For this reason (marriage is about integrity, not sex) I am in full support of gay marriage. If you are gay, what better way to express your integrity to be more than your sexuality, than to show yourself as a faithful marriage partner over the years? It's like the old joke: "Do you believe in same sex marriage?" And the other answers, "Of course I do, I've been having the same sex for 25 years of marriage" The power of the joke resides not in the sex, but in the 25 years. To deny somebody that 25 year opportunity is to force them to live a lie; or, worse, to live without being able to experience the joy of integrity that marriage can bring.

In a weird way, to deny gays and lesbians the opportunity to marry because your abhor their sexuality only forces them to have the sexuality you abhor. In essence, you are actually creating the very thing you say you do not like. For me, gay marriage is not about "religious liberty," "sanctity," or pro-creation. Gay marriage is about freeing people to live with integrity. To strive to be "just a little lower than angels," as the Psalmist says all of humans are and do.

Because humanity is more than biology (that's the basic premise of all theology), if these words were to be read 200 years from now, people might wonder why I wasted a morning writing about something so obvious. (Go back and read John Locke and see how obvious he seems at times. It's not that he isn't still brilliant, it's just that stuff has moved on in the last 300 years, and we take much for what he fought for granted.) I think it's safe to say, that if marriage is only about biology, we should probably not be too surprised at infidelity; but if it is about anything else, like integrity, we might try giving everyone a chance at attaining its benefits.

May your tables be full, and your conversations be true.

Friday, November 16, 2012

No Winners in this War

 This is an icon of St. Augustine. Benjamin Warfield, a Professor of Church History at Princeton Theological Seminary over 100 years ago, once quipped that the Reformation was a battle between Augustine's doctrine of the Church versus his doctrine of Grace. It is a perennial battle, I fear, and one that still rises up these days.

Notice the church building on Augustine's lap. He was a Bishop, world-renowned in his time for his preaching and his sagacity, especially concerning day-to-day ministry in his church and relating it to his world, and to God. A great scholar and teacher, he sat on his cathedra (the chair from which a Bishop preaches, hence, the name "cathedral" for a building which houses that chair), and left a deep mark on all of Christianity. To sum up way too simply (and you can see why I never got a degree in history), Augustine understood grace as God's energy to give freely to the world, through the redemptive activity of Jesus Christ, all the life it needs. This grace is the most powerful energy in the world, delivered to us through the activity of the Holy Spirit, so that all of creation can fulfill its destiny.

The Church, then, is God's chosen instrument of the Holy Spirit to deliver such goods. In the Reformation, then, and according to Warfield's insight, one side emphasized the authority of the Church to bring life to creation; the other side, emphasized the freedom of the energy to bring life, and the Church--although important--could never "box in" the energy (grace) of the Spirit. Just so you know...neither side won.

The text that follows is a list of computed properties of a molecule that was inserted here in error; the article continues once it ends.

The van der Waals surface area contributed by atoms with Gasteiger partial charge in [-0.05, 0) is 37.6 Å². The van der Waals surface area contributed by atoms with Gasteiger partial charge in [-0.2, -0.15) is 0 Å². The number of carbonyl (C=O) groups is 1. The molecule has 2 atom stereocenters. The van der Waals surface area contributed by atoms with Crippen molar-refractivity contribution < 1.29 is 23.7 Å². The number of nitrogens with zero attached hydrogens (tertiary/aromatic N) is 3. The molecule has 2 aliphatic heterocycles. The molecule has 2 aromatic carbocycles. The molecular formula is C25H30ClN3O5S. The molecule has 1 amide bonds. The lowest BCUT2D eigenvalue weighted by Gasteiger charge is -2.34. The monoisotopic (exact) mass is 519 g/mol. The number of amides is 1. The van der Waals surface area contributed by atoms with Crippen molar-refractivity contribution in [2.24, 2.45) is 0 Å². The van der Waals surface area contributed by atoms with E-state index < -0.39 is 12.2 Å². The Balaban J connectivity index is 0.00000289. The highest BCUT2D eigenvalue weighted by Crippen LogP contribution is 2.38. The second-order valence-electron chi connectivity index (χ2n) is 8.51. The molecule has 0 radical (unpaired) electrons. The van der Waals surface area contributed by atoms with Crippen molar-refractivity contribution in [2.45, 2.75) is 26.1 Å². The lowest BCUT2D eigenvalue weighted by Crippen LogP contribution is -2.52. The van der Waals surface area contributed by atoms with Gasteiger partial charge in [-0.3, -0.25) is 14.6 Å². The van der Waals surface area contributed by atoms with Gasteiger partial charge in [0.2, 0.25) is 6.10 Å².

You see that battle blasting about us everywhere these days. The "Spiritual, but not Religious" people speak about the power of God's grace to be everywhere, to be free, and to be available, if we would just work hard at getting it. Congregations boom from pulpits that God has chosen the church for a reason, and it is sacrilegious to deny that power. Grace! Church! Church! Grace! The Reformation battles are hardly done.

Augustine was alive about 350 years after Jesus of Nazareth was crucified and resurrected, and his writings reflect the tenor of his times, as prescient as they are of ours. It is safe to assume, I believe, that this battle between Grace and the Church is built-in to the Christian tradition. To use a Biblical metaphor, even Peter had to find a way to live with Paul. That, of course, is my hope for all of us these days (and in this case, I include everyone, those who are not Christian, those who are, those who are marginalized within Christianity and society)--I hope we can learn to live together, in spite of our differences. It will be hard as those who have will probably have to share even more; and those who have little will probably have to set their sights more realistically. Those who shout "Church!" will learn to see that for some a boxed-in Grace is no grace at all; and conversely, those who shout "Grace!" will learn to see that for some a unrepentant Church carries no Grace either. We've made it this far together...the differences will always remain, but remember this--there was at least one person--besides Jesus--who thought both sides were true.

May your tables be full, and your conversations be true.

Wednesday, November 7, 2012

Post-Election Blues

On my Facebook page I had as many of my friends "Like" Mitt Romney for President as I had "Like" Barack Obama for President of the United States. (Don't go too crazy, as my sample is small, and I only accept as FB friends those I've had actual conversations with, so the number is quite small.) But, as it turns out, this is pretty much the case everywhere. Our country, like my FB friends, has differences of opinion, especially when it comes to politics.